We tried, Goddess knows, we tried. After the ignominy of the Supreme Court anointing Cheney and Dubya as the rightful rulers of the realm, we begged and pleaded with the Democrats in Congress to block Bush from stuffing the court with further fascist nominees, but they wouldn’t listen. Were they dumb, trusting suckers, or cons who were in on the game? Or a mixture of both?
So Roberts and (Muss)Alito were confirmed as Supreme Court Justices, and now it’s blowback time. In spite of all the right wing rhetoric against “activist judges,” our right-wing Supreme Court has made law out of whole cloth, in a decision that basically hands our government over to the corporatocracy. And yeah, the government was pretty much at the service of the corporatocracy before, but this decision is a bald-faced attempt to make it official. The ruling allows not just US corporations, but foreign corporations and foreign governments (think China and Saudi Arabia) to spend unlimited amounts of money to influence politics in this country. Sure, they can’t give directly to candidates–yet. How long will that prohibition last in the new “gimme” climate?
Like about 2/3 of all Americans, I had a basic gut reaction against this decision from the moment I heard about it, but it took a series of letters from “The Pen,” a social activist website, to really spell it out for me. I could just do the easy thing by cutting and pasting those three letters and reading them to you, but it will help me understand it better if, instead, I do my non-lawyerly best to tell you the tale in my own words, so here goes:
It appears that the Supreme Court violated legal procedure in its ruling, because the question of whether corporations have the right to make unlimited campaign contributions was not the question that was actually before the court. The question that was actually before the court was whether a Hillary Clinton-bashing movie funded by corporate interests through an astroturf group had violated the McCain-Finegold Act.
The astroturf group, “Citizens United,” had not disputed whether corporations may make unlimited financial contributions to political causes. They were merely disputing whether the Federal Election Commission could keep their film, “Hillary: The Movie,” from being shown on television at times and in places where it might influence the vote in Democratic primaries.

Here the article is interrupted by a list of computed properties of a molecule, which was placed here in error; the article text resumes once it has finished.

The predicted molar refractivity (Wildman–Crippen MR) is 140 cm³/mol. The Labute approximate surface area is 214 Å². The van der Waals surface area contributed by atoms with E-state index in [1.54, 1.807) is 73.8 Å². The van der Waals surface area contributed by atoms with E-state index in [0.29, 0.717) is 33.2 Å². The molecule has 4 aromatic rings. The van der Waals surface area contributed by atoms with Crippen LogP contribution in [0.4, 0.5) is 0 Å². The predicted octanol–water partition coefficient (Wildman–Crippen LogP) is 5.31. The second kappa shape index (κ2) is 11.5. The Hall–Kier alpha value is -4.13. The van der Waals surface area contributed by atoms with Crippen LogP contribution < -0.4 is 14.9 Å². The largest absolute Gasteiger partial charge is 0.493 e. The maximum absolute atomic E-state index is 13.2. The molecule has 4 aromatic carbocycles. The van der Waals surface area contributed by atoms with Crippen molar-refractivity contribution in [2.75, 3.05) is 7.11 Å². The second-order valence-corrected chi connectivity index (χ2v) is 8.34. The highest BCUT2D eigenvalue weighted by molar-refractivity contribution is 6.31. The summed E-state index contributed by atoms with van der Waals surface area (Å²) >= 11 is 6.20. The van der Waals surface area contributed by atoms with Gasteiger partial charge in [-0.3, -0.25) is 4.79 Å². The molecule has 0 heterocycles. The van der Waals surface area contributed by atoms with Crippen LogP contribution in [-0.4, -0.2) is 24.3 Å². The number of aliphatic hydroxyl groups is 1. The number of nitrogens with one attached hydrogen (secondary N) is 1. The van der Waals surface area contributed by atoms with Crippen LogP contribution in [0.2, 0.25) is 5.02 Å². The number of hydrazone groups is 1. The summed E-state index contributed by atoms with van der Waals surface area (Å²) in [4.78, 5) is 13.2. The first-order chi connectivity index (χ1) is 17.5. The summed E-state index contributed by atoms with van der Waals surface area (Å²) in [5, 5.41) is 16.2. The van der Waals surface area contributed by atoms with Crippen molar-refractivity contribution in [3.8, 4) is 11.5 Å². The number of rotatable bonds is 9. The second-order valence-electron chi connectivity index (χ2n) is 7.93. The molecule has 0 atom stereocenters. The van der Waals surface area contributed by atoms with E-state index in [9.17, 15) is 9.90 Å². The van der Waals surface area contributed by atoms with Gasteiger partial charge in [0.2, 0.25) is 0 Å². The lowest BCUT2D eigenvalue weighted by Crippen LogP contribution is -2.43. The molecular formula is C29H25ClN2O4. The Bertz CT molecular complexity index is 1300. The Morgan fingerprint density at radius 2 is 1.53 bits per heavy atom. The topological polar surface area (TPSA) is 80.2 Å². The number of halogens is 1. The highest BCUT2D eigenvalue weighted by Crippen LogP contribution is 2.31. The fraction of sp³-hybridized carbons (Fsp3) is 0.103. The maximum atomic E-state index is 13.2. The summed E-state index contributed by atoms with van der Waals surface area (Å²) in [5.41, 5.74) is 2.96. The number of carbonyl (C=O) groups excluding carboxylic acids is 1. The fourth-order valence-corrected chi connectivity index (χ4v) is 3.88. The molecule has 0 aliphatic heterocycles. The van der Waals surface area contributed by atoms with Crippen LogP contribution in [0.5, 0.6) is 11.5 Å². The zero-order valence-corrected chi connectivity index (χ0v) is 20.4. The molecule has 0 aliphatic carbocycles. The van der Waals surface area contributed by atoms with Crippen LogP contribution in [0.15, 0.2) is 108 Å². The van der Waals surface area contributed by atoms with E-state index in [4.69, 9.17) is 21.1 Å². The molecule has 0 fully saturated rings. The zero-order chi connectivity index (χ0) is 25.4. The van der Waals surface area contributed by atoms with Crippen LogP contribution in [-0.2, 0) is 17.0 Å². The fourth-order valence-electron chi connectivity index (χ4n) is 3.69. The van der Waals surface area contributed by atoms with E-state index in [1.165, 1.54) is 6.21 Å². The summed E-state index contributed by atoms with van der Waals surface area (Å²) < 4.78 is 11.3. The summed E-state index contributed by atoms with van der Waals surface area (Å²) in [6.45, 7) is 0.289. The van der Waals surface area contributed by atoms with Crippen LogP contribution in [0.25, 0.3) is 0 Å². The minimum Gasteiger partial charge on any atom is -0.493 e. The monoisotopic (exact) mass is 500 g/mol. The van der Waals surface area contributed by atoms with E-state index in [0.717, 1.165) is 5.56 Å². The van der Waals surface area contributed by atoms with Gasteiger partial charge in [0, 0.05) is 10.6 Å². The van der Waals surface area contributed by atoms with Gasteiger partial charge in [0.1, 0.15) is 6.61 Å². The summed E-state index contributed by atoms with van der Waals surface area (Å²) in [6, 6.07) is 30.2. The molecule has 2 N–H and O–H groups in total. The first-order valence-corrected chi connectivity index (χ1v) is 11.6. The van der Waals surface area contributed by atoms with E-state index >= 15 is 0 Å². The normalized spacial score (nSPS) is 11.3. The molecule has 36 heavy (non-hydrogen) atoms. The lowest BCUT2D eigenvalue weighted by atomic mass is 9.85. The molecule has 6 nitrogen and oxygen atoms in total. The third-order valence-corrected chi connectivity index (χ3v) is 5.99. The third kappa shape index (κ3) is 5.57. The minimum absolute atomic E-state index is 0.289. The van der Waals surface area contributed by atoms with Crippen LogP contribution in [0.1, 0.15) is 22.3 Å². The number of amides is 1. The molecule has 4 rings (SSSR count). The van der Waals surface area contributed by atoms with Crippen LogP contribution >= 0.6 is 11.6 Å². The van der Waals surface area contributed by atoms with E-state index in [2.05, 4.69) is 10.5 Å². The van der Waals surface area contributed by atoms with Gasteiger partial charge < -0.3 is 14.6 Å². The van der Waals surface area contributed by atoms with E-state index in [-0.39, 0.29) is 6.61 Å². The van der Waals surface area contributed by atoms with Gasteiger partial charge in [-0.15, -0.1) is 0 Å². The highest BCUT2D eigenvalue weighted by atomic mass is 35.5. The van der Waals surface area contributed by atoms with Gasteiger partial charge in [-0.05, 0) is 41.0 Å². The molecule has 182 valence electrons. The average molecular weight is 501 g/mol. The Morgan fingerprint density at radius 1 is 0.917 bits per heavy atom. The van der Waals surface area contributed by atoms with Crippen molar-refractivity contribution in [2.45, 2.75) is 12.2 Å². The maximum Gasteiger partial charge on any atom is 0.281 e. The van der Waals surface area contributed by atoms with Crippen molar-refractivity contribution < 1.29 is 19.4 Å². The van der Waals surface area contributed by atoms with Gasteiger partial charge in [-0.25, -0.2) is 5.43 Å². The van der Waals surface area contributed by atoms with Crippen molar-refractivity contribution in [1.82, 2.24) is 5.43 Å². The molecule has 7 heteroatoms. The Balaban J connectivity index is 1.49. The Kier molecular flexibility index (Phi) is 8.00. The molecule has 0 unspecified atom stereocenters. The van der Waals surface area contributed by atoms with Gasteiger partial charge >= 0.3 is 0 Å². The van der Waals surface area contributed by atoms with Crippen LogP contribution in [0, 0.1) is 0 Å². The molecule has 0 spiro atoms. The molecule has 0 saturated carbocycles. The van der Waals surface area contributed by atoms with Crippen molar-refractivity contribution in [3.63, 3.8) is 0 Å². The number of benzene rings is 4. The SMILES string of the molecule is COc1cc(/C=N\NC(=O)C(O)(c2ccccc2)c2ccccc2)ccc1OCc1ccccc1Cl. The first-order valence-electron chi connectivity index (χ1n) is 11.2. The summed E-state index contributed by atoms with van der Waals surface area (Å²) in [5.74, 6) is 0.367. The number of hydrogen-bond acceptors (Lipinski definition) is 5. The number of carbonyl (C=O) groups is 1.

The way the appeal process ordinarily works in our judicial system is that, to get a ruling on a certain point, the appealing party must have disputed it in the original lawsuit. Countless legal appeals have been thrown out by higher courts for failing to follow this rule, but in this case, the Supreme Court delivered a ruling on the question of corporate financial participation in election campaigns even though that had not been disputed by “Citizens United.” When we consider how much of a fuss the right wing has made about “activist judges making law from the bench instead of through the legislature,” and how solemnly these guys promised to be strict Constitutionalists and to observe the “stare decisis” (let precedent stand) rule, we find that these Supreme Court judges have been extraordinarily disingenuous, to be kind. To be unkind, they have been flat-out liars, and all the right-wing pundits who are vigorously defending their decision, and who have helped generate the noise about “activist judges,” are even more hypocritical than ever.
Even the speed of this ruling is significant. The court heard the case at a time when they are normally on vacation, and gave attorneys barely a month to prepare for it. Why were they in such a hurry? Did some judges have their minds made up in advance?
Just to back up what I’m telling you, here is a quote from Justice Stephens’ dissent:
Essentially, five Justices were unhappy with the limited nature of the case before us, so they changed the case to give themselves an opportunity to change the law.
Of course,this is not the first time they have made law out of whole cloth in the interest of serving the corporate community. This has been going on ever since Ronald Reagan and Bush I started stacking the court with conservative ideologues–with the consent of the Democrats, let us not forget.
Antonin Scalia: 98-0 confirmation vote